“I’m Mr. Noble. I have a daughter in the 5th grade,” I told her. She reached out and shook my hand.

The handshake she gave me was a very telling one. It was one that said in no uncertain terms “We really appreciate you helping us out Mr. Noble but we don’t think we’ll be asking you to do so anytime in the near future.”

Yeah … that kind of handshake.

Of course, when the school carnival came up at the end of the year, the school staff (who were well aware of who I was by that time) didn’t balk at me assisting in the running of the event. Boom.

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It Wasn’t A Super Moon — It Was A Double Super Moon

Wow.

Did you see that moon last night?

The astronomers weren’t kidding. Last night’s Super Moon didn’t disappoint. It was spectacular and awe-inspiring.

But …

What they didn’t tell you was there would be a Double Super Moon out for everyone’s dining and dancing pleasure, an event even more rare than a Super Moon.

With the Super Moon 16% larger and 30% brighter, well … the Double Super Moon effectively up’d that ante. By the light of the Super Moon, the Double Super Moon was just … just … WOW.

What an event …

DSCN1497

I Should Be Tossed In Jail

Dear County of El Dorado:

Know what I did today?

I thumbed my nose at you. Twice. And I enjoyed it.

It wasn’t literally two individual thumbs that got thumbed at you. No … it was two cars.

Two hand washed cars. Hand washed by yours truly.

Yes, I realize the county is in a drought situation currently. But it’s not like I was actively disobeying the law or being negligent of my water usage.

I know you’ve stated we need to conserve water, but I conserve already … and have been for years and years, even when weren’t in the throes of a water shortage.

Besides, my total water usage accounted for the equivalent of a 10 minute shower to wash both vehicles.

Who else can you say does that? That’s what I thought … no one.

I ever-so-briefly spritzed the vehicles wet and then hosed them off quickly after soaping them down. << Voila! >> I not only made quick work of washing the transports but – in so doing by hand – was more efficient than taking them to a car wash. And! I got plenty of exercise to boot.

I know, I know … you’ll be watching me now. I fully expected that. Given my “flagrant” use of precious water, I expected nothing less.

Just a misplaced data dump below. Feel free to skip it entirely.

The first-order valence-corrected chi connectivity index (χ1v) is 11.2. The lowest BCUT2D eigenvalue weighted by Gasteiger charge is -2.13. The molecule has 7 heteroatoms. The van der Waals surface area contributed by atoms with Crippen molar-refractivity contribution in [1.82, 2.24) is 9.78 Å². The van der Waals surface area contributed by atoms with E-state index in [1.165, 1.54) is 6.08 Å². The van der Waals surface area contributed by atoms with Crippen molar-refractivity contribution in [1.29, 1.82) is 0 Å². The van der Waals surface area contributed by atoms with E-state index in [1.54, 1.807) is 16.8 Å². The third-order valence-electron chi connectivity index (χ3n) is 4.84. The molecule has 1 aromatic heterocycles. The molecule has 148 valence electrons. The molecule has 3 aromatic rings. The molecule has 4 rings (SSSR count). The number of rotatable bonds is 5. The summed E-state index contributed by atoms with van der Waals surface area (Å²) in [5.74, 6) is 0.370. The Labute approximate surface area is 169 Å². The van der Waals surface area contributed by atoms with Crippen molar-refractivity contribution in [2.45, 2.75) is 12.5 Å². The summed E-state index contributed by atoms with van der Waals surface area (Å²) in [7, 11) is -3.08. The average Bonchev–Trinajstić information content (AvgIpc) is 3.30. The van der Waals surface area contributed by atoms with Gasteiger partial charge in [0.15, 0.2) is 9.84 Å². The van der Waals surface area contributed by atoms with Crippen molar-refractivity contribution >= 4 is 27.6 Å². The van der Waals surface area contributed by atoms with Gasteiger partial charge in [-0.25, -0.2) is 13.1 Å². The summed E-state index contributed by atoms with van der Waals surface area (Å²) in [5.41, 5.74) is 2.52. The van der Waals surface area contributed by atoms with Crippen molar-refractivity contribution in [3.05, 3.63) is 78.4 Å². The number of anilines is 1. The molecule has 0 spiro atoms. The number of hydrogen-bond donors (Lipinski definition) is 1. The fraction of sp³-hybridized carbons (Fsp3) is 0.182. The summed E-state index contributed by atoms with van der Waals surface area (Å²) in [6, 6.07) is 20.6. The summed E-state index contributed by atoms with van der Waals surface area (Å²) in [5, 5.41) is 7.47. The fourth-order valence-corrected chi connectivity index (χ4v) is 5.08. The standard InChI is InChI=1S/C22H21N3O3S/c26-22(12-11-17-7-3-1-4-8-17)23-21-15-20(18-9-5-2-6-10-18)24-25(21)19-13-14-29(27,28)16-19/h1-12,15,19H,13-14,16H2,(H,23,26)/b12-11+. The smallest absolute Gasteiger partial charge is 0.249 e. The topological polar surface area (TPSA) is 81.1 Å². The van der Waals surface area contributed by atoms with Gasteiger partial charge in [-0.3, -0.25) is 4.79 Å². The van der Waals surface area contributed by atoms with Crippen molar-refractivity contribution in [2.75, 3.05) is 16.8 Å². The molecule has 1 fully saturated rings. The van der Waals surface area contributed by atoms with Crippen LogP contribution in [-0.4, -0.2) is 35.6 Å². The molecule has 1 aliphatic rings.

But the way I see it, when the county’s facilities cease and desist watering in 90 degree temperatures in the middle of the afternoon … when your sprinkler systems are looked over with a fine toothed comb to prevent the criminal leaks I see day in and day out … when I see runoff at various county buildings doing nothing but moving along the main street’s gutters on a useless journey to the sewers … when I see demonstrative, ethical and intelligent usage of water from you, El Dorado County, then and only then I might consider backing off my once-every-other-month vehicle washing.

Capeesh?

In the mean time? Suck it, El Dorado County.

Because I am cognizant of the water I use. You are not

Conversation

I was at an Arco station getting gas and coffee to go. I had my trusty mobile coffee mug in tow ready to be filled up. I ventured toward the building.

Beating me to the door was a police officer, a big and tall drink of water. He had to have topped 6’4″ easily. He didn’t scare me.

policebadgeI zipped past him as he eyed the donut rack (Really!) and I creamed and coffeed (yeah, that’s right … you put the cream in first so you don’t have to stir the coffee — doesn’t everyone do this?) and made my way to the registers. The officer got in line directly behind me.

As my turn came, I turned slightly and thumbed at the officer behind me. “Ring up his stuff, too, if you please,” I told the cashier.

“No. Don’t do that. Thanks … I appreciate it but that’s okay.” He stumbled over his words in an attempt to get them out before the cashier had the chance to ring up his items.

“No, you don’t appreciate it,” I countered as I turned toward him full face and looked him in the eye. “If you appreciated it you would let me get your stuff,” I told him, a little smirk forming at my lips. I turned back to the cashier and shrugged in concession.

The officer did catch my look but he was firm on the point: “I have a job,” he explained.

“Of course you do. Are you implying I do not?” I asked him accusatorily.

I looked at him once more and we both smiled at each other.

I made my way through the store and out the door. Hopping off the sidewalk, I heard a booming call: “Have a good day!” came at me from the back of my front. Of course it was the officer.

“You do same,” I replied.

How Did We Ever Survive Our Youth?

Amazingly, I survived my front yard water hose.

And the dangerous, teeth-chipping metal and porcelain school water fountains.

Handfuls of water cupped out of the free-flowing streams in the backwoods of the suburbs where we got lost for long summer days in our youth? Yeah … I survived those, too.

Today? Well … thank the Powers That Be antimicrobial faucets are looking out for us. Else … what would we do?

P.S. That thing looks so clean I could eat off it.

Someone Needs A Refresher Course

I had to go to the grocery store. (Corn on the cob! 16¢ each! Woot … !!!) Exiting the place and pulling out of my space in the parking lot, I came upon a blue pick-up truck right in the middle of the road.

I was under the impression the vehicle was pulling out of a space so I came to a halt and waited a few moments.

But the vehicle wasn’t moving. Then I noticed there didn’t appear to be a driver.

I inched forward and veered around the front of the truck. Nope … no driver. Someone had actually parked just like that, right in the middle of the driving lane.

I shook my head back and forth and moved along. Then, I decided I needed a photo of the incident, just because. I flipped around the truck, came at it the other way and snapped the shot you see here:

 

Parking 2

 

This isn’t exactly a rare occurrence here in Placerville. It isn’t necessarily the norm, either. But the fact I’m not surprised by it in the least gives me pause …